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Building of the month

April 2024 - Dymaxion House, Wichita, Kansas

Dymaxion House, Wichita, Kansas – Buckminster Fuller (1944-46)

Image credit: ArchDaily /

Since 2023, and in the face of the growing climate catastrophe, Building of the Month has focused on twentieth century buildings that were designed with energy efficiency as a major consideration. The architects of these buildings variably addressed the issues of insulation, ventilation, solar gain, renewable energy generation and the conscious minimisation of embodied carbon. Given the importance of all these areas and more, we have decided to continue our environmental theme into 2024.

Dymaxion House, Wichita, Kansas (1944-46)
Buckminster Fuller
By Joe Mathieson

In his 1969 polemic Operating Manual for Spaceship Earth, the architect Buckminster Fuller speaks of the utility of fossil fuels in allowing the subsequent production of renewable sources of energy:

…the life regenerating processes must operate exclusively on our vast daily energy income from the powers of wind, tide, water, and the direct Sun radiation energy. The fossil fuel savings account has been put aboard Spaceship Earth for the exclusive function of getting the new machinery built with which to support life and humanity at ever more effective standards of vital physical energy…

The manual’s tone betrays its mid-twentieth century outlook. Its normative framing, its recognisable ‘savings account’, and even the idea of earth as a spaceship urgently in need of a simple guidebook, relates the natural world to the man-made world of the consuming citizen. But beyond the retro-futuristic language, the core concept in the passage speaks to the still ongoing global effort to transition from fossil fuels to renewables. Across his career Fuller stressed the finite status of natural resources and sought to use scientific enquiry to inform his ecologically based design.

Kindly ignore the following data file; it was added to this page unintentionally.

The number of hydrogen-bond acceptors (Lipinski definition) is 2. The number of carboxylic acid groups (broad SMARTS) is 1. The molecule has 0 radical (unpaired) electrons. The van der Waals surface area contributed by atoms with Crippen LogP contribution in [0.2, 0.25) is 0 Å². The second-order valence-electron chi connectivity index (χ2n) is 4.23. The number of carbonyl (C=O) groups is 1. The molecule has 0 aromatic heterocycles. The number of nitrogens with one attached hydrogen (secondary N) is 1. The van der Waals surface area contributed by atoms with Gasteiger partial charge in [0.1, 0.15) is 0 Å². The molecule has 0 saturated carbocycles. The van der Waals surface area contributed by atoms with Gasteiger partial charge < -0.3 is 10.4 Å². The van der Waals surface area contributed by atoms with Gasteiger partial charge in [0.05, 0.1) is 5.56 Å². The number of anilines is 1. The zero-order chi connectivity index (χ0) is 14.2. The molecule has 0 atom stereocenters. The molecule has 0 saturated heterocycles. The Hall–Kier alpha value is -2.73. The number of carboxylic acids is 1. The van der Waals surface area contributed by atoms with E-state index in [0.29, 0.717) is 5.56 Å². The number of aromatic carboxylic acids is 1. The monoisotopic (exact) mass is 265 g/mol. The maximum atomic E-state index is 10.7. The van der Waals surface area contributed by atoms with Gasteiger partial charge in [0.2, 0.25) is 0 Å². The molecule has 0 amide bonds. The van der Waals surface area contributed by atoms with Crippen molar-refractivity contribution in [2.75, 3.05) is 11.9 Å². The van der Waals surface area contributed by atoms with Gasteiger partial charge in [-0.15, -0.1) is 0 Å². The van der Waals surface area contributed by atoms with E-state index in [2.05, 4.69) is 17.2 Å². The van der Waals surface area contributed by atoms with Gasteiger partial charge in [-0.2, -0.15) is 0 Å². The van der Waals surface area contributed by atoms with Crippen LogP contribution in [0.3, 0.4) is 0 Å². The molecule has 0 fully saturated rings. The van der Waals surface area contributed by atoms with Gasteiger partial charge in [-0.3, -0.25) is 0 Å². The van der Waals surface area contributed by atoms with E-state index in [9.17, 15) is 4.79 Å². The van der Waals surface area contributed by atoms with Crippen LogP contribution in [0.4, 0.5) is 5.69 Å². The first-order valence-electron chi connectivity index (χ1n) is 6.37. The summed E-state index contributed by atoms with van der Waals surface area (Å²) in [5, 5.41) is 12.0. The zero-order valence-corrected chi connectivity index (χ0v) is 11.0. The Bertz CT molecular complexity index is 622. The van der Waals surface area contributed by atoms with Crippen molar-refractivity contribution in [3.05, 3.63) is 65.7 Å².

Wichita House floor plan

Plan courtesy of Sebastian Kaal

Fuller is today mostly associated with the geodesic dome, a lightweight built structure of triangular glass sheets formed within an aluminium frame. He popularised the domes after experiments on the form with the artist Kenneth Snelson between 1948 and 1949 at Black Mountain College, North Carolina. As with Fuller’s written work, the domes’ somewhat nostalgic aesthetic today can obscure their pressing green ambitions – among them the reduction of building materials and the creative ventilation and heating of space. The geodesic dome received its first major exposure at the 1954 Milan Triennale, with Fuller unveiling a cardboard version that could be assembled with the instructions already printed on. Domes would preoccupy his built work until his death in 1983.

Before geodesic domes became synonymous with his name, Fuller spent many decades developing the ‘dymaxion’. A portmanteau of dynamic, maximum and tension, the dymaxion was a prefabricated residential unit at various points marketed by the Marshall Fields department store in Chicago. Fuller speaks of the typology as attempting to obtain the ‘maximum gain of advantage from minimal energy input’. Across different iterations, dymaxion units were designed as prefabricated off-the-peg systems that could save energy as well as labour. Purchasing a dymaxion was to be relatively easy, with buyers paying it off in instalments – not unlike purchasing a Cadillac.

Dymaxion Dwelling Machine model (1944–1946)

Image credit: MoMA Collections

Wichita House was among the final prototypes of Fuller’s developed dymaxion system, finishing assembly in 1946 in Wichita, Kansas. It was a mostly freestanding structure of lightweight aluminium, held by the central column which itself contained the utilities and services of the house. Its floor plan was modular, allowing the contraction of the bedrooms to create a larger living room, and vice versa. It was meant to be produced wholesale by the local Beech Aircraft Factory, with a target of 60,000 units a year, but the company decided to terminate the project after the assembly of the first one.